A socio-historical account of the formation of the creole language of Antigua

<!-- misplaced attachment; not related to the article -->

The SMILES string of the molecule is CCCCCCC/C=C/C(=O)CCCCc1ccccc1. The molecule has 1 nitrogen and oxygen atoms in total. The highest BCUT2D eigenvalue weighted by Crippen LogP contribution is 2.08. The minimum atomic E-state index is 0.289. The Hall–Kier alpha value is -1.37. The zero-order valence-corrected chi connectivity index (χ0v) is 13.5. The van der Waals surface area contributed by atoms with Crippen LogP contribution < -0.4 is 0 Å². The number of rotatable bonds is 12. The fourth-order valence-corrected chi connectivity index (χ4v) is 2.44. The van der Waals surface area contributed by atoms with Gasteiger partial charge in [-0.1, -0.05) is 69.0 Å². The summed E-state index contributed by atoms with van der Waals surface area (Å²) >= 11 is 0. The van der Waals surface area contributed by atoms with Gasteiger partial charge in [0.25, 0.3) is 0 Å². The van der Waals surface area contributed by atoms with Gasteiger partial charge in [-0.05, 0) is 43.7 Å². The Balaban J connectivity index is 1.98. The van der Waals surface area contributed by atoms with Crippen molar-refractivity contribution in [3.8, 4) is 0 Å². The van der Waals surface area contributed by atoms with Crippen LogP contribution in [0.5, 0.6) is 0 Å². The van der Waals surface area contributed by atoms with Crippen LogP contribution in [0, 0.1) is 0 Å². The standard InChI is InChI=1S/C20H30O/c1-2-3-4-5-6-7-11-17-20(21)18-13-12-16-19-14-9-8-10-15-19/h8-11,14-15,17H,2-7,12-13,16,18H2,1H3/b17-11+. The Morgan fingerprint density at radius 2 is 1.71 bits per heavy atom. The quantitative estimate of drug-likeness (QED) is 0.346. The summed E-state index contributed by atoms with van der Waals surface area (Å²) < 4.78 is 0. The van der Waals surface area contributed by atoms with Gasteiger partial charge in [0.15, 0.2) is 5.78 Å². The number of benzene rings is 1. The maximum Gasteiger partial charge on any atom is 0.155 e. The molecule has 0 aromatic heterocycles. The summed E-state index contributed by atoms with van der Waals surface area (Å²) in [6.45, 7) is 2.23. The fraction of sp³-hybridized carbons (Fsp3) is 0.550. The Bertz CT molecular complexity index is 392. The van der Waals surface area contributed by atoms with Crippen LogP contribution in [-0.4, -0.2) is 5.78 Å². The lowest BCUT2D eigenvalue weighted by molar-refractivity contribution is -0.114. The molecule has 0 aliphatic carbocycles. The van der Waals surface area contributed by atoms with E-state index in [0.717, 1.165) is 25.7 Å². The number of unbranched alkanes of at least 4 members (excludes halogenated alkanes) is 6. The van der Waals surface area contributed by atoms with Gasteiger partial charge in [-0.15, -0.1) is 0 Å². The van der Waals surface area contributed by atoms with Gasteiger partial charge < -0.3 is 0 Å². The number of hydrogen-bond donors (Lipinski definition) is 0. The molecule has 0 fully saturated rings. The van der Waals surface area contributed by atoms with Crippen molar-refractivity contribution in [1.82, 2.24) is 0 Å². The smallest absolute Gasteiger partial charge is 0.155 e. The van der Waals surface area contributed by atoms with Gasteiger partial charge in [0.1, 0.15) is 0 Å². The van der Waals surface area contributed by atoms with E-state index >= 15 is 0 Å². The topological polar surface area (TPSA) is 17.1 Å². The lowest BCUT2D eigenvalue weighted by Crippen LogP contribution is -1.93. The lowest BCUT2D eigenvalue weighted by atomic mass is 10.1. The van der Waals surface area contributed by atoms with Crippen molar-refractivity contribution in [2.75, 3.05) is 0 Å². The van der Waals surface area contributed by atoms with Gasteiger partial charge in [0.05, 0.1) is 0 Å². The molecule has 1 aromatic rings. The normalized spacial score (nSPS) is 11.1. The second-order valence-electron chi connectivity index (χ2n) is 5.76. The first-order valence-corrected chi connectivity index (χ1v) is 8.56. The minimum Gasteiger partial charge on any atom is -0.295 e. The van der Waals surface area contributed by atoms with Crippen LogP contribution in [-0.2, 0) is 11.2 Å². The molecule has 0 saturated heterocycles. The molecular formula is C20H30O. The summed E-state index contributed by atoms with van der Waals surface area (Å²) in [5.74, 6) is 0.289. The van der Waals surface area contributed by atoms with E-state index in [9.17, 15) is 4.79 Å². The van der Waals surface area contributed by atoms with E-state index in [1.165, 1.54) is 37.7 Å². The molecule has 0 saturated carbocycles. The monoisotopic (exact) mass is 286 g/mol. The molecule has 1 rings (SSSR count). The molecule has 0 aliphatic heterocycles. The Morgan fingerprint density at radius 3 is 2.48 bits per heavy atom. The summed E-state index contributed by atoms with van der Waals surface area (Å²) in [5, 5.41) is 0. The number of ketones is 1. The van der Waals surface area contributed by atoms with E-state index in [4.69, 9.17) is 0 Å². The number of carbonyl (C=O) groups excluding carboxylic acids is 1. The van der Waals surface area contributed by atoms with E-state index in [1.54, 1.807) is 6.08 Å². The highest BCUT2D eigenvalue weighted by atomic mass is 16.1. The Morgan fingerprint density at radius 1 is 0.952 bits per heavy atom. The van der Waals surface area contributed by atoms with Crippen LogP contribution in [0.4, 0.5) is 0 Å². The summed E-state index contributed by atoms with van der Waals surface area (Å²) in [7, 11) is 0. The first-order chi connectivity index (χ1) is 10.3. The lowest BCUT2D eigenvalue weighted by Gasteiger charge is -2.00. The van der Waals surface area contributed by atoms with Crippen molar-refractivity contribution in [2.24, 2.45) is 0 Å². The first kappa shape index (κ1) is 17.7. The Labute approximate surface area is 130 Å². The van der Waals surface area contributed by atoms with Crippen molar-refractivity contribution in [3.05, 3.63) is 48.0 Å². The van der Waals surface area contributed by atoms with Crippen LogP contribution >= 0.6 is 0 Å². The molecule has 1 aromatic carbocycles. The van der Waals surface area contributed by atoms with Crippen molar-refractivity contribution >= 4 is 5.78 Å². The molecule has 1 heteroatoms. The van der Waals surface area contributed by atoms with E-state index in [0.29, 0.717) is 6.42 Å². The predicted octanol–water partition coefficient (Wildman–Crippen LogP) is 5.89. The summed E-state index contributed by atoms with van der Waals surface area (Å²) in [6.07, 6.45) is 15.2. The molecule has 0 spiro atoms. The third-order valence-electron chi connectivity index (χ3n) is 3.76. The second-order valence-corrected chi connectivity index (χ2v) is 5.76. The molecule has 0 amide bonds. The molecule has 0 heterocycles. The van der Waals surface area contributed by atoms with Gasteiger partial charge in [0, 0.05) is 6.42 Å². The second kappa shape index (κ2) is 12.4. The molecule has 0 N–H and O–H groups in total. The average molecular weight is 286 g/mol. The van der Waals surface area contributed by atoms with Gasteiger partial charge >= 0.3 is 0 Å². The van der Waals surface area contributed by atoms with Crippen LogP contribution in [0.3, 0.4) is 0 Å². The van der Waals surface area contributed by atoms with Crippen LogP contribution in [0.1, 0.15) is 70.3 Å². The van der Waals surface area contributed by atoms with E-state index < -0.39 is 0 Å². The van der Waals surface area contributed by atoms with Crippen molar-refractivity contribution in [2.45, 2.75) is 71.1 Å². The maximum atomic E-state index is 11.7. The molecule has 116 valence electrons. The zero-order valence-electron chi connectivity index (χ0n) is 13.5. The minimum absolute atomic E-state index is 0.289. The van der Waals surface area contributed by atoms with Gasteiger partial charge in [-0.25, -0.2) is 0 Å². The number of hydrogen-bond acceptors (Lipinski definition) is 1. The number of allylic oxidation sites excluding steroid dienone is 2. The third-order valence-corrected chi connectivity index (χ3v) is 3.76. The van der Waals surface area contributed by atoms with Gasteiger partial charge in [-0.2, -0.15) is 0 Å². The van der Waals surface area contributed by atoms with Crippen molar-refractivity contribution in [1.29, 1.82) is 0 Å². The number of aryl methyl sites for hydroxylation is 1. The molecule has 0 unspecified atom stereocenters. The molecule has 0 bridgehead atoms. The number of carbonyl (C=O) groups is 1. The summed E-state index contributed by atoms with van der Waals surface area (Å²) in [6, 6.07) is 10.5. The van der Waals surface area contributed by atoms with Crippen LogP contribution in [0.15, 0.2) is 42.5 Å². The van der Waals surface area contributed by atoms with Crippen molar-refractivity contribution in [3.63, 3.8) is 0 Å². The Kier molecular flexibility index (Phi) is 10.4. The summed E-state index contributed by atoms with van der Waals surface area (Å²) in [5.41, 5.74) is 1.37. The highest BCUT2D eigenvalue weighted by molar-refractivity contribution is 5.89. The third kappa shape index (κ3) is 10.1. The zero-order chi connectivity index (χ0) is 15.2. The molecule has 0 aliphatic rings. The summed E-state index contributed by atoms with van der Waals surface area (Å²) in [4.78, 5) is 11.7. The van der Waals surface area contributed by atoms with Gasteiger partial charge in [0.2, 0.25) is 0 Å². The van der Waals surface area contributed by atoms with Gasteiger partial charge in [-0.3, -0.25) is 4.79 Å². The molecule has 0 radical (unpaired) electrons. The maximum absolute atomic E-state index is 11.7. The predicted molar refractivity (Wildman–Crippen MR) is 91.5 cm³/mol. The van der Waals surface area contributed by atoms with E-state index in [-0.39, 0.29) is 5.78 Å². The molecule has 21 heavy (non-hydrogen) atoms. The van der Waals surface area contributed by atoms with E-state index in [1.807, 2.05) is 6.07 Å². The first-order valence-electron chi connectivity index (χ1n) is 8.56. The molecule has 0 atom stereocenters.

The present paper constructs a socio-historically oriented account of Antiguan Creole (hereafter AC) formation based on the chronology, demographics, economy, and origin and distribution of the population groups of colonial Antigua. During the first decades after the establishment of the colony in the mid seventeenth century until the end of that century, Antigua based its economy on small holdings not dependent on slave labor, where contact among different linguistic groups was so close and direct as to create a second language variety (hereafter L2). By the late seventeenth and early eighteenth centuries, the demographic make-up changed radically as sugar became the dominant crop, enslaved peoples were massively imported, and a plantation economy dominated the island’s affairs. It is during this period that segregation increased, creating a gap between groups of European and African origin, which resulted in a process of restructuring that created a more divergent form of the earlier L2. Thus I argue that AC formation involved both the pre-plantation and the plantation phases, so the creolization process was not completed until the importation of slaves stopped and the balance between the locally-born and the foreign-born population shifted in favor of the former. Furthermore, I survey the language groups that may have been available during both phases and argue that AC formation was modeled on its lexifier during the first decades of its existence but its formation continued afterwards adopting more substrate traits. Therefore, moderate superstrate and substrate positions account for AC formation.
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